A person dealing with negative thoughts and other symptoms of PTSD and alcoholism
PTSD and alcoholism might disrupt a person’s daily life.

The Impact of PTSD and Alcoholism on Individuals and Families

There are physical, mental, and social consequences of PTSD and alcoholism. Physically, chronic illnesses like liver disease and weakened immunity arise alongside sleep disturbances and fatigue. Mentally, PTSD symptoms worsen, coupled with cognitive impairment and increased suicidal risks. Socially, relationships strain, leading to isolation and employment issues.

Family support holds great importance in treating PTSD and alcohol abuse. Family can help during alcohol addiction recovery and provide a sense of stability and emotional reassurance. This helps the individual feel understood and less alone. Family members can assist with daily tasks and responsibilities, reducing the burden on the individual and allowing them to focus on recovery. They can also help manage treatment schedules, attend therapy sessions, and monitor medication adherence. Also, a safe and supportive home environment can reduce stress and triggers that may lead to alcohol use.

Treatment Options for PTSD and Alcoholism

First, a person needs to stop using alcohol. Our alcohol detox in Lake Worth, FL, center will make sure you are safe when you quit drinking. We will monitor your health and help you manage the withdrawal symptoms during the process. However, this doesn’t mean a person has solved their issue. We need to address the underlying issues and address all the aspects of their health. We do this with dual diagnosis treatment. Here are the reasons:

  • Integrated care: Addresses both PTSD and alcohol dependence together, rather than treating them separately. This integrated approach ensures that the treatment plan considers how each condition affects the other.
  • Comprehensive assessment: A thorough assessment can identify the specific needs and challenges of the individual, leading to a personalized treatment plan that addresses both disorders.
  • Coordinated therapies: Therapies like CBT and EMDR can be adapted to address both trauma-related symptoms and alcohol dependence. Coordinated treatment helps reduce symptoms more effectively.
  • Medication management: Medications for PTSD and alcohol dependence can be carefully managed to avoid interactions and optimize their effectiveness.
  • Support systems: Dual diagnosis programs often include support for families and caregivers, helping them understand both conditions and how to provide the best support.
  • Relapse prevention: Integrated treatment focuses on preventing relapse by addressing the root causes of both PTSD and alcohol use, teaching coping strategies and providing ongoing support.
Military veterans during therapy which addresses the problems of PTSD and alcohol abuse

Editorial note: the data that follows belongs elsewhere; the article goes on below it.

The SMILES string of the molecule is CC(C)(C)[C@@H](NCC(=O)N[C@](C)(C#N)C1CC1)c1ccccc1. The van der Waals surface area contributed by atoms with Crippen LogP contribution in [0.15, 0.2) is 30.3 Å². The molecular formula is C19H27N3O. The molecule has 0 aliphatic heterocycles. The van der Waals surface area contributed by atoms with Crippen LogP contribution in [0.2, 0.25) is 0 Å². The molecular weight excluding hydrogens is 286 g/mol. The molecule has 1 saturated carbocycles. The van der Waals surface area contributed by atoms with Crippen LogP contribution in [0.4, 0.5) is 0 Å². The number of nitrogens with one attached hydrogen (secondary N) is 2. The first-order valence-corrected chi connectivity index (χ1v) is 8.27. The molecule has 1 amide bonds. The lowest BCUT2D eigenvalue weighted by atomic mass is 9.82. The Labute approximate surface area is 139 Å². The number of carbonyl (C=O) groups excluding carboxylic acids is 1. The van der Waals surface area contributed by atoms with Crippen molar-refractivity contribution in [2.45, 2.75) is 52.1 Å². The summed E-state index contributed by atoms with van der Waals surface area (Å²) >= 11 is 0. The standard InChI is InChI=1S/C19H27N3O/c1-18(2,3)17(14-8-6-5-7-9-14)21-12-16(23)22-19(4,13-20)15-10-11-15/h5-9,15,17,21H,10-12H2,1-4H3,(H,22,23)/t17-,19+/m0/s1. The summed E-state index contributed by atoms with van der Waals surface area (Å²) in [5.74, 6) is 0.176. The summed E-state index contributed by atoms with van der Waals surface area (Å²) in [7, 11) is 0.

Encourage your loved one to go to therapy for PTSD and alcohol abuse.

How to Help Someone with PTSD and Alcoholism

What causes PTSD? Why do people who suffer from it often have a drinking problem? How long does alcohol stay in your system? Start with finding answers to these questions to educate yourself. Get familiar with the reasons and nature of PTSD and alcoholism. It will help you provide better support, and be patient and understanding. You will acknowledge their pain and reassure them that they are not alone.

Suggest and participate in healthy activities such as exercise, hobbies, or mindfulness practices. These can help reduce stress and improve their mood. Reduce exposure to triggers by creating a calm and supportive home environment. Avoid situations that may lead to stress or drinking.

Avoid enabling. Don’t support their alcohol use by providing alcohol or ignoring their drinking behavior. Encourage them to seek help instead. Seek professional treatment. Encourage them to seek treatment from professionals who specialize in dual diagnosis. Offer to help them find a suitable treatment program, and to go with them to therapy sessions or medical appointments for support and encouragement. Help them stick to their treatment plan, including taking prescribed medications, attending therapy sessions, and participating in support groups. Don’t hesitate to contact us for more information and support.

Help Your Loved Build a Better Life

When looking for relief from severe PTSD symptoms, your loved one might turn to substance abuse. Alcohol is one of the most popular choices. As they get their temporary relief and repeat this behavior, they often end up developing yet another problem: alcoholism. If you recognize that your loved one is struggling with PTSD and alcohol abuse, be by their side and encourage them to get professional help. The expert team at our alcohol rehab center in Florida will help your loved one quit drinking and deal with their PTSD symptoms in a way that leads to a healthy, happy life.

Start a New Life

Begin with a free call to an addiction & behavioral health treatment advisor. Learn more about our dual-diagnosis programs. The We Level Up treatment center network delivers recovery programs that vary by each treatment facility. Call to learn more.

  • Personalized Care
  • Caring Accountable Staff
  • World-class Amenities
  • Licensed & Accredited
  • Renowned w/ 100s 5-Star Reviews

We’ll Call You


floridavets.org. (n.d.). Florida Department of Veterans’ Affairs | Connecting veterans to federal and state benefits they have earned. [online] Available at: https://floridavets.org/mental-health-and-substance-abuse/.

National Center for PTSD (2023). How Common Is PTSD in Adults? [online] U.S. Department of Veteran Affairs. Available at: https://www.ptsd.va.gov/understand/common/common_adults.asp.

US Department of Veteran Affairs (2014). Treatment of co-occurring PTSD and substance use disorder in VA – PTSD: National center for PTSD. [online] Va.gov. Available at: https://www.ptsd.va.gov/professional/treat/cooccurring/tx_sud_va.asp.

Hotline (855) 459-2880